by Staff Writers
Dhaka, Bangladesh (UPI) Aug 13, 2013
Bangladesh authorities have arrested prominent human rights activist Adilur Rahman Khan on suspicion of spreading false information about the government, Bangladesh News 24 reported.
Dhaka's Metropolitan Court denied Khan bail and ordered him held for five days, giving police the chance to question him further, BDNews24 said.
The Home Ministry also issued a statement confirming the arrest of Khan, a lawyer and a director of the Bangladeshi human rights group Odhikar.
Human rights groups, including Human Rights Watch in New York, have been quick to demand his release.
A statement by HRW said the Aug. 10 arrest of Khan -- without warrant at his home by 10 police officers -- appears to be an attempt to silence one of the Bangladeshi government's most vocal critics prior to national elections.
Bangladesh, whose population is about 90 percent Muslim and the rest mostly Hindu, constitutionally must go to the polls in a national election no later than Jan. 24.
"The Awami League government shouldn't respond to its low public approval ratings by making a mockery of its claims to respect the free speech rights of everyone," HRW Asia Director Brad Adams said.
Bangladesh's donors should press the government to release Khan and end the harassment of human rights defenders and other critics of the government, he said.
Khan "has long expressed concern that he would be arrested for political reasons, but said that he wanted to stay in the country to do his work despite the risks."
Khan's arrest concerns a report by Odhikar that examined events surrounding May 5 clashes between police and Islamist protesters across Bangladesh.
In Dhaka, thousands of protesters organized by the group Hefazat-e Islam had gathered to call for stronger Islamic policies, the BBC reported at the time.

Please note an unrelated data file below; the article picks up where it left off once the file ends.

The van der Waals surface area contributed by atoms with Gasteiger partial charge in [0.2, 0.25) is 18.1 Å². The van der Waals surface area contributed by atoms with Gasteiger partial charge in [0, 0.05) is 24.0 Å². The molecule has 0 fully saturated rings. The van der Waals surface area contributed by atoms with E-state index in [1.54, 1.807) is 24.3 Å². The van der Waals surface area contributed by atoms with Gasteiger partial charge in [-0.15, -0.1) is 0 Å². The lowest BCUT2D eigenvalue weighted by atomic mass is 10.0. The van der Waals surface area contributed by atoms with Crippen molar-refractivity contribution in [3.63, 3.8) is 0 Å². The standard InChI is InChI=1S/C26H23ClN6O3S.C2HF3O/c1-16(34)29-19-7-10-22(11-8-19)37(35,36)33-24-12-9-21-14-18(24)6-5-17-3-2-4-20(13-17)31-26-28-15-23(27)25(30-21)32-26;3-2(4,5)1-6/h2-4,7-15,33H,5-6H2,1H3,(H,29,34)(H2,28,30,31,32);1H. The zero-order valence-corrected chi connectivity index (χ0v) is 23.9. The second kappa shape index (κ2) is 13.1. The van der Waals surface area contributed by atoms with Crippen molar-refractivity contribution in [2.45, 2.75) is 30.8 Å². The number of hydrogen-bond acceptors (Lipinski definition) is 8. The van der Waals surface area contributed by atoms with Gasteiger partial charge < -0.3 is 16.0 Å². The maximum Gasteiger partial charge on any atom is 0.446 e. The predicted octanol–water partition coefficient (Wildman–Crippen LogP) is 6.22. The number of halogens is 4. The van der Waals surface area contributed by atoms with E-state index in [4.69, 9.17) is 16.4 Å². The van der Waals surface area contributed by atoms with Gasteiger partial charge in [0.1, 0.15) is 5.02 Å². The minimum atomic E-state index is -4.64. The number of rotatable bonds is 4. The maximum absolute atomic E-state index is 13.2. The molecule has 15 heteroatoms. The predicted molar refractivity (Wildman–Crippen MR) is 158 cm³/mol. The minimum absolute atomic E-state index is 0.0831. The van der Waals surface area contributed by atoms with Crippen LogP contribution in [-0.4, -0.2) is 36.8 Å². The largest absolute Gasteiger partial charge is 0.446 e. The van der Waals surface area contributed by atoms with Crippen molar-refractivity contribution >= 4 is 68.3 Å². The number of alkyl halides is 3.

Police used stun grenades and rubber bullets to disperse people. Rioters set fire to shops and vehicles, and had running battles with riot police through the streets late into the night.
The bloody confrontations with protesters left 27 people dead, including two police officers, and dozens injured.
At least five people were reported killed in clashes in the southeastern city of Chittagong and two in the coastal district of Bagerhat.
A report by a Bangladeshi newspaper, the Daily Star, said Information Minister Hasanul Haque Inu denied that the arrest of Khan was a violation of human rights.
"He has been arrested against a specific complaint under the existing law of the country," he said.
The government is concerned that Odhikar's June 10 report of the riots and alleged human rights violation spreads false information, Inu said.
"The pictures published on the cover of the report were modified using Photoshop," he said.
Odhikar, by publishing the report with the pictures on their website, broke Information and Communication Technology laws and was an attempt to instigate communal violence and political strife.
Inu said foreign-financed non-governmental organizations are required by law to provide information demanded by the government.
The Daily Star report said Odhikar refused to hand over details of the alleged 61 victims, claiming their safety and that of their families might be at stake.
The secularist government has been at loggerheads with Hefazat-e Islam, a coalition of about a dozen Islamist organizations that want to impose a stricter form of Islam on Bangladesh.
The group's 13 demands include greater segregation of men and women, and it opposes government policy to allow women greater freedom.
The government also rejects Hefazat-e Islam's demand for a stricter law on blasphemy.
Democracy in the 21st century at TerraDaily.com
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